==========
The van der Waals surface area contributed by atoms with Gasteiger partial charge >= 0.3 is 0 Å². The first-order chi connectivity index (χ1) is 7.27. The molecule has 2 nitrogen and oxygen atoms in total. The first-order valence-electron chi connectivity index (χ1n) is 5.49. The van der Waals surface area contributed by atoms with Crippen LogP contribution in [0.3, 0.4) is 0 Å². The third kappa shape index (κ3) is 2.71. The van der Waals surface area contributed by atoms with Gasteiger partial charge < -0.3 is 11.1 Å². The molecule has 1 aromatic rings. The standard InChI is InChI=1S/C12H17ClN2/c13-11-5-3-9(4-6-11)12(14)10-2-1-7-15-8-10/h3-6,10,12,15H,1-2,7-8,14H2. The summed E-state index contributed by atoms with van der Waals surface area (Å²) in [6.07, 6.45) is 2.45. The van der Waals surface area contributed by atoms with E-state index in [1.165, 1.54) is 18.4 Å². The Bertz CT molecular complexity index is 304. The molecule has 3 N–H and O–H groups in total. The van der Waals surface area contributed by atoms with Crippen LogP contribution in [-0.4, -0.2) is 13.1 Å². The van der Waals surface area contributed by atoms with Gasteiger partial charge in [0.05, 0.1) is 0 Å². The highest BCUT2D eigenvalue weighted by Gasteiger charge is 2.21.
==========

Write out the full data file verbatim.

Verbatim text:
The van der Waals surface area contributed by atoms with Gasteiger partial charge >= 0.3 is 0 Å². The first-order chi connectivity index (χ1) is 7.27. The molecule has 2 nitrogen and oxygen atoms in total. The first-order valence-electron chi connectivity index (χ1n) is 5.49. The van der Waals surface area contributed by atoms with Crippen LogP contribution in [0.3, 0.4) is 0 Å². The third kappa shape index (κ3) is 2.71. The van der Waals surface area contributed by atoms with Gasteiger partial charge < -0.3 is 11.1 Å². The molecule has 1 aromatic rings. The standard InChI is InChI=1S/C12H17ClN2/c13-11-5-3-9(4-6-11)12(14)10-2-1-7-15-8-10/h3-6,10,12,15H,1-2,7-8,14H2. The summed E-state index contributed by atoms with van der Waals surface area (Å²) in [6.07, 6.45) is 2.45. The van der Waals surface area contributed by atoms with E-state index in [1.165, 1.54) is 18.4 Å². The Bertz CT molecular complexity index is 304. The molecule has 3 N–H and O–H groups in total. The van der Waals surface area contributed by atoms with Crippen LogP contribution in [-0.4, -0.2) is 13.1 Å². The van der Waals surface area contributed by atoms with Gasteiger partial charge in [0.05, 0.1) is 0 Å². The highest BCUT2D eigenvalue weighted by Gasteiger charge is 2.21.